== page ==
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  #1  
Old 04-21-2012, 10:32 PM
Verabean Verabean is offline
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Post Where does lust fit in?

Where does lust fit in to all this? I am also very new to poly. I am not sure I understand what romantic love as opposed to friendly love. To me, the difference is lust. I don't consider a person my friend unless we have been emotionally and intellectually involved together. Through our experiences we bond very strongly and often this leads to physical encounters, always very different from person to person, ranging from holding hands to kissing to sex, in some cases making me feel more like we are lovers. But when I am with my main boyfriend, my number one (I don't know what the poly term for him would be), it's quite easy to let all my lovers and/or friends fall to the back of my mind, and live comfortably as a mono couple. We both travel a lot, and end up having to spend weeks or even months apart. At those times, we are usually meeting lots of new and very interesting people, and often we get caught up in the magic of the place or the moment and end up having sex with someone else. Usually very interesting people with whom we form some kind of bond, but also usually people who live in other parts of the world and whom we don't really ever see again. If we do, the romantic feelings dissipate because when he and I are together, there isn't much room for anyone else.
What I want to know is this - I thought I was poly, because I am able to love many people at the same time. But when I look at my situation, it seems like I am just having sex with some people I love every once in a while. I have some important loving relationships without sex as well, but they are not considered as threats to my boyfriend. Only sex is a threat. Why is sex a threat any more than an important loving relationship is? What is it about sex and lust specifically, that makes us feel jealous?

I hope someone will have the courage to read this - I do realize it's not very well organized. I have many questions and no one to really ask them to. I look forward to your input.
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Old 04-22-2012, 06:39 AM
Shadowgbq Shadowgbq is offline
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It's very well organized. :-) I admire your honesty and willingness to share with strangers. I'm new here, but as a philosophy writer I give advice for a living, so DUCK...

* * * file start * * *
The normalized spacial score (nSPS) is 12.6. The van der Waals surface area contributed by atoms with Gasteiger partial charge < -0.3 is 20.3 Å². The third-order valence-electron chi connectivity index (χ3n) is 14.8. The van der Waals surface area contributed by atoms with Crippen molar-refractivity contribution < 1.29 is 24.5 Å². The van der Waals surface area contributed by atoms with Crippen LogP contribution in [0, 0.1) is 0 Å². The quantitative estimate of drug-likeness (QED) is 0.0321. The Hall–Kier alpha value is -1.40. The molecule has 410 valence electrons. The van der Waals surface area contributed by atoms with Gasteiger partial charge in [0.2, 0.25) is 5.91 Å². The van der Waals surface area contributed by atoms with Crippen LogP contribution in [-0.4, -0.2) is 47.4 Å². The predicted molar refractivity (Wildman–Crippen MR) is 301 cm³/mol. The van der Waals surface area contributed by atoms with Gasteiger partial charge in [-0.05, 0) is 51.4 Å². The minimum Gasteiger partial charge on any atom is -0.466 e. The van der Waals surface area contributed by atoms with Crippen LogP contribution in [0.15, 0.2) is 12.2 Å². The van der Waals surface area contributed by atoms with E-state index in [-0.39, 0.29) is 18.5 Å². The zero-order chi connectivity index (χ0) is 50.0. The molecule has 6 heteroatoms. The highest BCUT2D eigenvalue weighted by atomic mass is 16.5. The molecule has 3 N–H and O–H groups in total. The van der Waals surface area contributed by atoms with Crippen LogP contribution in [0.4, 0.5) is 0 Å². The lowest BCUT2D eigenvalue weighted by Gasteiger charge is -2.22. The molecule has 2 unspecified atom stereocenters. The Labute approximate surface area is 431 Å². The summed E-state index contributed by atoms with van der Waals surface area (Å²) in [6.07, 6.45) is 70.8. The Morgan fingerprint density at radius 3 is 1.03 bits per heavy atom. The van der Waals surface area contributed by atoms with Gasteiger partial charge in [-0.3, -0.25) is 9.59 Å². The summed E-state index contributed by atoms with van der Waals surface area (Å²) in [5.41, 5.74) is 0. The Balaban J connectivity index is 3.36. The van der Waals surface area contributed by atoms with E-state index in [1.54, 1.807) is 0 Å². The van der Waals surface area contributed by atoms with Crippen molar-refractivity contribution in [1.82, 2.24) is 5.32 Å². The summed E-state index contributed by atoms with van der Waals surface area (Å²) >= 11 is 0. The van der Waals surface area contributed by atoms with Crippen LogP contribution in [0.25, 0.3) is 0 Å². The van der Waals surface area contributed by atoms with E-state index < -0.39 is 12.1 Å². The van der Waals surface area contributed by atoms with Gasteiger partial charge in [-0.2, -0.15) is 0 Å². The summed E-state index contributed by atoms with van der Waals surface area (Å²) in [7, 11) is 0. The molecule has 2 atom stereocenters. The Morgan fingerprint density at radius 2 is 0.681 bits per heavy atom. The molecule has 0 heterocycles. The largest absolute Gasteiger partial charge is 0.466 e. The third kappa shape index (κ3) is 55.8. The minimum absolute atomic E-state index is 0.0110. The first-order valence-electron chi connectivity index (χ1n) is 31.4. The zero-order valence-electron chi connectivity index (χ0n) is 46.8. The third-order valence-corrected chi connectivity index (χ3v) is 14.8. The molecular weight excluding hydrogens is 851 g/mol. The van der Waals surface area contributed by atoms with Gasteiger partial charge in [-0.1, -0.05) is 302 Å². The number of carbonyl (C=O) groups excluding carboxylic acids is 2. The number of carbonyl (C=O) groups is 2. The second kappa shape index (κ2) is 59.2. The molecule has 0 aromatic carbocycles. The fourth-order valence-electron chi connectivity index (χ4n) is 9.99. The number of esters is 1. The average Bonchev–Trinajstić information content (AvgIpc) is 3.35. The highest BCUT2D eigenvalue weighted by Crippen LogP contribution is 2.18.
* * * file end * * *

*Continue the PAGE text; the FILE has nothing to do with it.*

The first thing to think about is whether "lust" is a valid concept or a myth. Our culture is very sex-negative and we've all been conditioned to think these low, vile thoughts about ourselves when we're turned on. It sounds like your sexual encounters are not a matter of shallow, physical-only attractions but of an honest interest in fascinating people and the way you feel when you befriend them. Which isn't shallow lust by any stretch of the imagination.

Monogamists have been taught that their partner's sexuality belongs to only them, within certain limits which are arbitrary. The more a person decides to accept this & cultivate feelings of jealousy & possession the stricter the ownership becomes. For instance some husbands "allow" their wives to have platonic guy friends, some truly grade-A assholes forbid them on the basis that attraction may take place.

If you're in love with your boyfriend based on his character and his personality, then it's natural that he's not the only person in the world you are going to find the same character traits in. I don't think any emotional expression, sexual or not, is a real threat to your relationship, unless somebody comes along who you could see replacing him as a primary love relationship, domestic partner etc. And from the sound of it, that's not going to happen.

My best advice is to continue to manifest a free sexuality, because it's a part of who you both are. It's a part of your identity. When you say "I love you," there's not an "except for THAT part of you" attached to it. Be free, be happy, and unless you're having anonymous sex in bath houses I wouldn't cast myself as lustful or selfish.
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Old 04-22-2012, 01:49 PM
Hannahfluke Hannahfluke is offline
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Quote:
Originally Posted by Verabean View Post
What I want to know is this - I thought I was poly, because I am able to love many people at the same time. But when I look at my situation, it seems like I am just having sex with some people I love every once in a while. I have some important loving relationships without sex as well, but they are not considered as threats to my boyfriend. Only sex is a threat. Why is sex a threat any more than an important loving relationship is? What is it about sex and lust specifically, that makes us feel jealous?

I hope someone will have the courage to read this - I do realize it's not very well organized. I have many questions and no one to really ask them to. I look forward to your input.
I think it's because, in our society, we've been conditioned to think that sex with only one partner is the thing that sets a romantic relationship apart as special. I love my mom, my husband, my children, my siblings, my best friend, etc. but I'm only supposed to be having sex with my husband. It's seen as the marker of what sets that relationship aside as "important" or "special". It's what makes it unique. Plenty of people I talk to have no issue with being emotional closer to their best friend, mom or sister than their spouse, but the whole fidelity thing is what sets the marriage or other romantic relationship up as unique and special and worthy of celebrating. Does that make any sense? it's early and I haven't had much coffee